Lum the Invader Girl creator Rumiko Takahashi didn’t choose the episodes for the Urusei Yatsura 2022 reboot!

Urusei Yatsura
Urusei Yatsura 2022 won’t be a true adaptation, but a collection of “best of” episodes?! Pic credit: Weekly Shougakukan Edition

The Lum the Invader Girl anime is rebooting the long-running anime/manga series, but it turns out that Urusei Yatsura creator Rumiko Takahashi didn’t choose which stories would be adapted by Studio David Production.

On October 8, 2022, Weekly Shougakukan Edition on Twitter posted that Takahashi didn’t choose the episodes for the Lum the Invader Girl 2022 reboot. As for the reason why, the post says that Rumiko Takahashi would feel embarrassed if her favorite were known.

So, instead, we’ll be getting a “best of” collection. However, the reboot will have 46 episodes over four cours, so fans should still get the full story.

It is possible to find the original anime and manga for those who must track down every detail. Being a long-term Rumiko Takahashi fan, I’m thrilled to see one of her earliest works introduced to a new audience!

Key visual from Urusei Yatsura
Lum and Ataru looking at each other in Urusei Yatsura. Pic credit: David Productions

What sets Rumiko Takahashi apart?

My first introduction to Rumiko Takahashi was Inuyasha, and I’ve been hooked ever since. Ranma 1/2 is very similar to Urusei Yatsura in terms of humor, and certain chapters are episodic.

Nudity and misunderstandings go hand in hand with many of her stories, but she can handle heavier and more somber content. Inuyasha is a good bridge that shows her skills, but Mermaid Forest takes things up a notch.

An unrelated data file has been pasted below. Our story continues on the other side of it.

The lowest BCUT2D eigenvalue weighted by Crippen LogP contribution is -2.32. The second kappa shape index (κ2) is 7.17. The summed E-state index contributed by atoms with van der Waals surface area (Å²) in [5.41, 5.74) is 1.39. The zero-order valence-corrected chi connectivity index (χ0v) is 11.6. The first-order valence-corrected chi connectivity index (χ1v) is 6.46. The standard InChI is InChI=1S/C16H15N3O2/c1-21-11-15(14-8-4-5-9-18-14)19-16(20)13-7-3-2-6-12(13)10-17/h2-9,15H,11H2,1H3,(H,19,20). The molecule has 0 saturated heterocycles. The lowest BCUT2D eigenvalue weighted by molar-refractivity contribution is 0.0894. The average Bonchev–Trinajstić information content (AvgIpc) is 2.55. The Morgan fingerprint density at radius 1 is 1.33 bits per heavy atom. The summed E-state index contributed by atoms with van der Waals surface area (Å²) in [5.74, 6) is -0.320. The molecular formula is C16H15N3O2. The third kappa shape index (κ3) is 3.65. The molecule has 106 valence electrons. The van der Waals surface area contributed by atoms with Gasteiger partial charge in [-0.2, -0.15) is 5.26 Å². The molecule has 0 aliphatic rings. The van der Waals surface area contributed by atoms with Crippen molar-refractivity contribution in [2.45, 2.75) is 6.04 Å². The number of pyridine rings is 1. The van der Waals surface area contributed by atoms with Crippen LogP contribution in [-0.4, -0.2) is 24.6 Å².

There’s little humor in it, but Rumiko’s style is apparent throughout all her works. Besides the first episode, we don’t know which stories will be in the reboot.

But, I do like how Lum will have her multi-colored hair, and her personality is present. Rumiko has always included strong and independent women in her stories, and the misunderstandings never get old.

What Rumiko Takahashi means to me

I’ll never forget the Saturday night I discovered Inuyasha, Cowboy Bebop, and way more than I can list without going overboard. Thinking back, Inuyasha may have been my first anime isekai, as many fans classify The Feudal Fairy Tale as one.

I don’t, since Kagome isn’t traveling to another world. Instead, she’s going back in time, although the Nether World is mentioned and seen a few times.

Yashime: Half-Demon Princess is shaping up to be an excellent sequel to Inuyasha, but I wish the anime would stop identifying characters in every episode. Rumiko Takahashi’s name is one of the first I recognized, along with Kazuki Takahashi and Akira Toriyama.

I often find myself torn between getting more of Rumiko’s manga, and trying something new. And Urusei Yatsura launched her career! And my first attempts at creating fan art are from her works.

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